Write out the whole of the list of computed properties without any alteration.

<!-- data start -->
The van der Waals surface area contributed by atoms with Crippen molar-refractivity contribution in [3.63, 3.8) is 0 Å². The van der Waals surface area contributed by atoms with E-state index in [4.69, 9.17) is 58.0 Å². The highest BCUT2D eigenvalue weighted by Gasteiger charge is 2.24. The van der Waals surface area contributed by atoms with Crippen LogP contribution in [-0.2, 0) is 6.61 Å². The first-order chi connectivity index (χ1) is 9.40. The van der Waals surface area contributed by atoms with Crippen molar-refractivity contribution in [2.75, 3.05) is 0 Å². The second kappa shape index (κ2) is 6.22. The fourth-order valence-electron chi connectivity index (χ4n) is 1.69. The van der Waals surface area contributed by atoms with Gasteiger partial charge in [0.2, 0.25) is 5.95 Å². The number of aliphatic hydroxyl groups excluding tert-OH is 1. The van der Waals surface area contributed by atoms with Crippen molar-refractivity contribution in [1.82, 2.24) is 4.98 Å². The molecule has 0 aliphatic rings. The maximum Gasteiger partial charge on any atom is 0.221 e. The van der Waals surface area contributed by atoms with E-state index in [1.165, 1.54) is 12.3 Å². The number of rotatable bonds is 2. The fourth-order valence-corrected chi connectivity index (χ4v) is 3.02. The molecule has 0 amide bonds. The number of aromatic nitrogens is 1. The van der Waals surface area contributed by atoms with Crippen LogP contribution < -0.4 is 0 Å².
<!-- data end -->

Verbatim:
The van der Waals surface area contributed by atoms with Crippen molar-refractivity contribution in [3.63, 3.8) is 0 Å². The van der Waals surface area contributed by atoms with E-state index in [4.69, 9.17) is 58.0 Å². The highest BCUT2D eigenvalue weighted by Gasteiger charge is 2.24. The van der Waals surface area contributed by atoms with Crippen LogP contribution in [-0.2, 0) is 6.61 Å². The first-order chi connectivity index (χ1) is 9.40. The van der Waals surface area contributed by atoms with Crippen molar-refractivity contribution in [2.75, 3.05) is 0 Å². The second kappa shape index (κ2) is 6.22. The fourth-order valence-electron chi connectivity index (χ4n) is 1.69. The van der Waals surface area contributed by atoms with Gasteiger partial charge in [0.2, 0.25) is 5.95 Å². The number of aliphatic hydroxyl groups excluding tert-OH is 1. The van der Waals surface area contributed by atoms with Crippen molar-refractivity contribution in [1.82, 2.24) is 4.98 Å². The molecule has 0 aliphatic rings. The maximum Gasteiger partial charge on any atom is 0.221 e. The van der Waals surface area contributed by atoms with E-state index in [1.165, 1.54) is 12.3 Å². The number of rotatable bonds is 2. The fourth-order valence-corrected chi connectivity index (χ4v) is 3.02. The molecule has 0 amide bonds. The number of aromatic nitrogens is 1. The van der Waals surface area contributed by atoms with Crippen LogP contribution < -0.4 is 0 Å².